The grade of the tumor is used in place of a staging system to plan cancer treatment.

Staging is the process used to find out how much cancer there is and if cancer has spread. It is important to know the stage in order to plan treatment.

There is no standard staging system for childhood astrocytoma. Treatment is based on the grade of the tumor and whether it is untreated or recurrent (has come back after treatment). The grade of the tumor describes how abnormal the cancer cells look under a microscope and how quickly the tumor is likely to grow and spread.

The following grades are used:

Low-grade astrocytomas:  slow-growing and rarely spread to other parts of the brain and spinal cord or other parts of the body. These include grade I (pilocytic, which form like a cyst and look almost like normal cells) and grade II (fibrillary, with cells that look long or slender like fibers) astrocytomas.

High-grade astrocytomas: fast-growing and often spread within the brain and spinal cord. These include grade III (anaplastic or malignant) and grade IV (glioblastoma, which spreads the fastest) astrocytomas.

Childhood astrocytomas may form at more than one place in the brain, but they do not usually spread to other parts of the body. Children who have neurofibromatosis type 1 are more likely to have tumors in more than one place.

Atypical teratoid/rhabdoid tumor

There is no defined staging system for childhood central nervous system atypical teratoid/rhabdoid tumor (AT/RT). Patients are classified as having newly diagnosed or recurrent disease with or without neuraxis dissemination.

GLIOMAS –

The plan for cancer treatment depends on whether the tumor is in one area of the brain or has spread throughout the brain.

Staging is the process used to find out how much cancer there is and if cancer has spread. It is important to know the stage in order to plan treatment.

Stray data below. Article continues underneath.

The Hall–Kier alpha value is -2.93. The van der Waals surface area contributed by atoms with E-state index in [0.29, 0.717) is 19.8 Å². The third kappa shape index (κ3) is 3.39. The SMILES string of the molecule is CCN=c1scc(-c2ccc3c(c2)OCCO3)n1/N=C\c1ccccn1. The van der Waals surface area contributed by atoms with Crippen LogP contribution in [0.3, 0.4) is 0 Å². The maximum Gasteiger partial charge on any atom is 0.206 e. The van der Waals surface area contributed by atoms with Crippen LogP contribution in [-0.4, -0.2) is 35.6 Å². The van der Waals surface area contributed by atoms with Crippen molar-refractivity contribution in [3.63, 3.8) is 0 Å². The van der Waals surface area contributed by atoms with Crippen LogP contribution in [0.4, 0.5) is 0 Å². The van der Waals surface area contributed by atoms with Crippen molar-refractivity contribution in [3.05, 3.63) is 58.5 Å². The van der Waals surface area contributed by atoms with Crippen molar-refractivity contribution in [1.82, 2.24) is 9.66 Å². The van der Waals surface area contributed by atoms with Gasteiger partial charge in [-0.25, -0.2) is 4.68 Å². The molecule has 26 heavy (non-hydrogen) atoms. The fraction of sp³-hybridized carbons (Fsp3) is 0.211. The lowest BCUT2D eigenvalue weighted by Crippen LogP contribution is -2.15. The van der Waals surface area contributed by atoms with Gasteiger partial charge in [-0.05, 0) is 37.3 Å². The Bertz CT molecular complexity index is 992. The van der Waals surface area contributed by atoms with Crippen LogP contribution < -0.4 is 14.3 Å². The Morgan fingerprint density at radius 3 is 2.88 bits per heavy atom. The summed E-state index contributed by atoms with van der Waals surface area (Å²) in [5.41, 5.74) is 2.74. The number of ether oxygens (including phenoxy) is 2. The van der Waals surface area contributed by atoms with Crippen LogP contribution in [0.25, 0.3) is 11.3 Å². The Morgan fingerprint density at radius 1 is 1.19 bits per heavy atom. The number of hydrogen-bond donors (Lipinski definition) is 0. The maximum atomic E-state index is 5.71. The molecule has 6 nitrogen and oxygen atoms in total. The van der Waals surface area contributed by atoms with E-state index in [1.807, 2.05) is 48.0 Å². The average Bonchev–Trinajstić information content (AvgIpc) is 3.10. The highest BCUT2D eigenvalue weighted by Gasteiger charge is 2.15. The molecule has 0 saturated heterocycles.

There is no standard staging system for childhood brain stem glioma. Instead, the plan for cancer treatment depends on whether the tumor is diffuse (spread throughout the brain) or focal (in one area of the brain):

• Diffuse intrinsic pontine glioma is a tumor that has spread widely throughout the brain stem. A biopsy is usually not done for this type of brain stem glioma and it is not removed by surgery. A diffuse intrinsic pontine glioma is usually diagnosed using imaging studies.

• Focal or low-grade glioma is a tumor that is in one area of the brain stem. A biopsy may be done and the tumor removed during the same surgery.

Childhood Ependymoma 

The area where the tumor is found and the child’s age are used in place of a staging system to plan cancer treatment.

Staging is the process used to find out how much cancer there is and if cancer has spread. It is important to know the stage in order to plan treatment.

There is no standard staging system for childhood ependymoma. Instead, the plan for cancer treatment after surgery depends on the following:

• Whether any cancer cells remain after surgery.

• Whether the cancer has spread to other parts of the brain or spinal cord.

• The age of the child.

References:

MD Anderson Childhood Cancer Types. Houston, TX: MD Anderson. Retrieved August 15, 2011 from http://www.mdanderson.org/patient-and-cancer-information/
cancer-information/cancer-types

National Institute of Health. Types of Cancers 2011. Retrieved September 13, 2011 from http://www.cancer.gov/cancertopics/pdq/treatment

American Cancer Society. Cancer Facts and Figures 2009. Atlanta, GA: American Cancer Society. Retrieved September 1, 2011, from http://www.cancer.org/downloads/STT/CAFF2009PWSecured.pdf.